Grip strength refers to the hand and forearm muscles’ power for gripping. It is often used as a measure of overall physical fitness,yet research supports there is also a significant link to cognitive performance as well. A firm grip is essential for daily activities such as carrying groceries, opening jars, and holding heavy objects. This article will explore the strong association between grip strength and cognitive performance and studies which have reported their association.
The Mechanisms Behind the Relationship between Grip Strength and Cognitive Function
The association between cognitive function and grip strength can be explained through several mechanisms.
Proper functioning of the neuromuscular system is essential for both grip strength and cognitive function. Studies have shown that muscle strength and cognitive function both decline with age, and this decline is due to changes in the brain and neuromuscular system. (Manini et al., 2013).
Grip strength requires integrating several neural and physiological processes, including muscle activation, motor coordination, and sensory feedback. These processes also play a vital role in cognitive function, particularly in tasks that require attention, memory, and executive function (Shaughnessy et al., 2022).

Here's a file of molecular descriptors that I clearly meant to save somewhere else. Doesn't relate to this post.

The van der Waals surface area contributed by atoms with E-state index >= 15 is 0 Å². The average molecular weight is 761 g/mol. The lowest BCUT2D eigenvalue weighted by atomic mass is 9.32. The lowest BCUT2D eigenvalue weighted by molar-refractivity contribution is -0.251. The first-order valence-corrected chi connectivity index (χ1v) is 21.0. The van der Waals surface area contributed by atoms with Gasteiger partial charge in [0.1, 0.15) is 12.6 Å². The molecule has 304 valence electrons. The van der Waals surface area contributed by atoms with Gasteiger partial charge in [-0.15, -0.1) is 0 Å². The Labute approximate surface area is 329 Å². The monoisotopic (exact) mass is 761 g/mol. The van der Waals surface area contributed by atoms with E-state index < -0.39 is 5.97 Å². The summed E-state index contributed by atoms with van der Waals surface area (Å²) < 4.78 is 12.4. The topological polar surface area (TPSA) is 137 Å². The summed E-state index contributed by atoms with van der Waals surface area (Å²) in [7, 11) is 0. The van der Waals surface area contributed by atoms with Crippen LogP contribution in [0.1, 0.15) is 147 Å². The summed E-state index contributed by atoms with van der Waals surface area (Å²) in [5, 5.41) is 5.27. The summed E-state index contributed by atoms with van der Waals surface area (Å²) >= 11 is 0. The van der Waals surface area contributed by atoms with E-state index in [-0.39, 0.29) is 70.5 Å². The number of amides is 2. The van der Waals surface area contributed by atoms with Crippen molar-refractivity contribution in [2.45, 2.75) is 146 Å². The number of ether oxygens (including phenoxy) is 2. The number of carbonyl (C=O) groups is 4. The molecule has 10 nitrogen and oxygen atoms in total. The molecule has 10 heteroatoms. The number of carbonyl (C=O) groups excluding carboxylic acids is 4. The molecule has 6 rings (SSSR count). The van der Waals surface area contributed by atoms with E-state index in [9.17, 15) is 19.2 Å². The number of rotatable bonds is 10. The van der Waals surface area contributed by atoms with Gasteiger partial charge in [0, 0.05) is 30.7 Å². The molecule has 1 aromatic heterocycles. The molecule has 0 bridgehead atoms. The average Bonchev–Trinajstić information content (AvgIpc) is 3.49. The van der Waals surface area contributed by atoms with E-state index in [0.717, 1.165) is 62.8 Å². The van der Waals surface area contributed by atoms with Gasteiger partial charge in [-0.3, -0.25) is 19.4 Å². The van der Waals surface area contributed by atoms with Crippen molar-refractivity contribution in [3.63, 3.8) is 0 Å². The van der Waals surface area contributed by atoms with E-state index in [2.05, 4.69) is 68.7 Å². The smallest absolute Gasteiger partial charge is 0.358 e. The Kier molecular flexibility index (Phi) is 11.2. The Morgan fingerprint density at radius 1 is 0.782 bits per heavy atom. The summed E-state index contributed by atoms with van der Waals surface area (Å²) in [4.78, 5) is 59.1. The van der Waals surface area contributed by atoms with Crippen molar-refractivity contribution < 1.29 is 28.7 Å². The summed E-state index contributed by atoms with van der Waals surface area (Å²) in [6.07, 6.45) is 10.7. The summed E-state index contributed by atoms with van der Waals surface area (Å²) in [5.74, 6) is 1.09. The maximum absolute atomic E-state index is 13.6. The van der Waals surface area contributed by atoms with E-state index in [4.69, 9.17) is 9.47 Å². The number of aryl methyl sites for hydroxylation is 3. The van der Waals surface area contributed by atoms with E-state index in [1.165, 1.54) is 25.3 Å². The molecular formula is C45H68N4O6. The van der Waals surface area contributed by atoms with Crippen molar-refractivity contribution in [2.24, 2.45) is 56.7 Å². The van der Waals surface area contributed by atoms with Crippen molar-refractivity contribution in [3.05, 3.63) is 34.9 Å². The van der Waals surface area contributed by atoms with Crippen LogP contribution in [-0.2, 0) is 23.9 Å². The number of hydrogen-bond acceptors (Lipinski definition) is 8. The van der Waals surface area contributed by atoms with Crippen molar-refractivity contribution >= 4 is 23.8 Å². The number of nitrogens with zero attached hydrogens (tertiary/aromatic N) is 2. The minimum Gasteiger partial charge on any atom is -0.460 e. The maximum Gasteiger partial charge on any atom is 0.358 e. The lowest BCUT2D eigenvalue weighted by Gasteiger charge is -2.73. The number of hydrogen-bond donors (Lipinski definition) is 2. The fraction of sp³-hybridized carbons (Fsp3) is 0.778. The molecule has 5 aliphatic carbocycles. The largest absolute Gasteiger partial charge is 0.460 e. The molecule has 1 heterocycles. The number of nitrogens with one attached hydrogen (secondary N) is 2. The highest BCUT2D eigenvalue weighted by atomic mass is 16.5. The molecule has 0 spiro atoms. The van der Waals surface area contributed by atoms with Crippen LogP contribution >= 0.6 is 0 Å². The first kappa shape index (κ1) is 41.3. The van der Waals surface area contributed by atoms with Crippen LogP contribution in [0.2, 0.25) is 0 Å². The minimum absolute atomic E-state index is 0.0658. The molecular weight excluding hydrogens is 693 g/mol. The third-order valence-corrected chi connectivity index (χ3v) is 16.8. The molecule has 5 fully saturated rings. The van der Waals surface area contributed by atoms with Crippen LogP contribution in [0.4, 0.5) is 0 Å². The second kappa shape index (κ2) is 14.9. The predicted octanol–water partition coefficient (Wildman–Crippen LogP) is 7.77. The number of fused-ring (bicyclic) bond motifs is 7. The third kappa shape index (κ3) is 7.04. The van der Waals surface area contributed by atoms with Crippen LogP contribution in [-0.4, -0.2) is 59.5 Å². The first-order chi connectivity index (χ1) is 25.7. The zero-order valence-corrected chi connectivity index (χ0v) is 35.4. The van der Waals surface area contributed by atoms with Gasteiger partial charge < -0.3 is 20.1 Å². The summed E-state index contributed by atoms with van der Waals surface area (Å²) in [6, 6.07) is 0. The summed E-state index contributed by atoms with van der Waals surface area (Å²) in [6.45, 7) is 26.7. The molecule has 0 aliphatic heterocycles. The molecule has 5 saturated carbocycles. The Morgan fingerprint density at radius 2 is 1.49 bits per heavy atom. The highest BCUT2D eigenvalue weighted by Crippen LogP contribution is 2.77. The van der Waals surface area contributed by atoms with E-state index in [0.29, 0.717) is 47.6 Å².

Implications for Clinical Practice
Grip strength may be used as a screening tool for cognitive impairment, particularly in older adults. Furthermore, grip strength training may be recommended as an adjunct therapy for patients with cognitive impairment, particularly those with age-related cognitive decline.
Nurses, practitioners, physicians, and other healthcare providers should assess grip strength in their patients, particularly older adults, as a part of the routine health examination. By improving neuromuscular function through grip strength training, healthcare providers can improve cognitive performance and prevent cognitive decline.
Scientific Evidence on Grip Strength and Cognitive Function
Research has shown that grip strength strongly predicts cognitive function in both older and young adults. Stronger grip strength is associated with higher cognitive performance in several cognitive domains, including attention, processing speed, memory, and executive function. We have listed some of the research below: